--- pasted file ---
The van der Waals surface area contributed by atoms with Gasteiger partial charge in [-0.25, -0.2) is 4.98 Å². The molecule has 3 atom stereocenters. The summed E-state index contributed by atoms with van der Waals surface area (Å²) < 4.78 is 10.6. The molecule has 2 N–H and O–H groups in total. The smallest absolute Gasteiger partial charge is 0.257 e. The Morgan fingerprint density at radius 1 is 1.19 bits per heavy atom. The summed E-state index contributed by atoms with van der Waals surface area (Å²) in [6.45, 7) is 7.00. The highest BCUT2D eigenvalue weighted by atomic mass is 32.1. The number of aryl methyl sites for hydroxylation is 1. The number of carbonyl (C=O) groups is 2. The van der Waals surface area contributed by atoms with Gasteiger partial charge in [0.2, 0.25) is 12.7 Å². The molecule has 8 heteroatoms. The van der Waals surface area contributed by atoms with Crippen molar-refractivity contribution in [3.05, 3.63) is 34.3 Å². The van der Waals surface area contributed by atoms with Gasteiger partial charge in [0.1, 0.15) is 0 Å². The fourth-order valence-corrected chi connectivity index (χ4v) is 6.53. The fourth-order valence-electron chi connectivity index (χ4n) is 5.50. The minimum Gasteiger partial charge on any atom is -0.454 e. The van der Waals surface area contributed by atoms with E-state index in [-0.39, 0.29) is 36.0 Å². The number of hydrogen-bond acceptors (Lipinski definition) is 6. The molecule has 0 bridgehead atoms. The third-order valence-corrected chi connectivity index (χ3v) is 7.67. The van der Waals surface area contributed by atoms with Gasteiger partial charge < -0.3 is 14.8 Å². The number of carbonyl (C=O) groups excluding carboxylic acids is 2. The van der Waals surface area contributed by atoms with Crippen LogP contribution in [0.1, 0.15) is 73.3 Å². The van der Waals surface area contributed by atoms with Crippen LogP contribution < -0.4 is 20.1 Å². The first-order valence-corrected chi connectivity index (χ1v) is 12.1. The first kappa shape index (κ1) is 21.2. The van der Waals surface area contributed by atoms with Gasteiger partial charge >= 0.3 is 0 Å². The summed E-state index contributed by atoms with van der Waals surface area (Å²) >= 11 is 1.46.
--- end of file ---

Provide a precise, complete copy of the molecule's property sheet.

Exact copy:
The van der Waals surface area contributed by atoms with Gasteiger partial charge in [-0.25, -0.2) is 4.98 Å². The molecule has 3 atom stereocenters. The summed E-state index contributed by atoms with van der Waals surface area (Å²) < 4.78 is 10.6. The molecule has 2 N–H and O–H groups in total. The smallest absolute Gasteiger partial charge is 0.257 e. The Morgan fingerprint density at radius 1 is 1.19 bits per heavy atom. The summed E-state index contributed by atoms with van der Waals surface area (Å²) in [6.45, 7) is 7.00. The highest BCUT2D eigenvalue weighted by atomic mass is 32.1. The number of aryl methyl sites for hydroxylation is 1. The number of carbonyl (C=O) groups is 2. The van der Waals surface area contributed by atoms with Gasteiger partial charge in [0.2, 0.25) is 12.7 Å². The molecule has 8 heteroatoms. The van der Waals surface area contributed by atoms with Crippen molar-refractivity contribution in [3.05, 3.63) is 34.3 Å². The van der Waals surface area contributed by atoms with Gasteiger partial charge in [0.1, 0.15) is 0 Å². The fourth-order valence-corrected chi connectivity index (χ4v) is 6.53. The fourth-order valence-electron chi connectivity index (χ4n) is 5.50. The minimum Gasteiger partial charge on any atom is -0.454 e. The van der Waals surface area contributed by atoms with E-state index in [-0.39, 0.29) is 36.0 Å². The number of hydrogen-bond acceptors (Lipinski definition) is 6. The molecule has 0 bridgehead atoms. The third-order valence-corrected chi connectivity index (χ3v) is 7.67. The van der Waals surface area contributed by atoms with Gasteiger partial charge < -0.3 is 14.8 Å². The number of carbonyl (C=O) groups excluding carboxylic acids is 2. The van der Waals surface area contributed by atoms with Crippen LogP contribution in [0.1, 0.15) is 73.3 Å². The van der Waals surface area contributed by atoms with Crippen LogP contribution < -0.4 is 20.1 Å². The first-order valence-corrected chi connectivity index (χ1v) is 12.1. The first kappa shape index (κ1) is 21.2. The van der Waals surface area contributed by atoms with Gasteiger partial charge >= 0.3 is 0 Å². The summed E-state index contributed by atoms with van der Waals surface area (Å²) >= 11 is 1.46.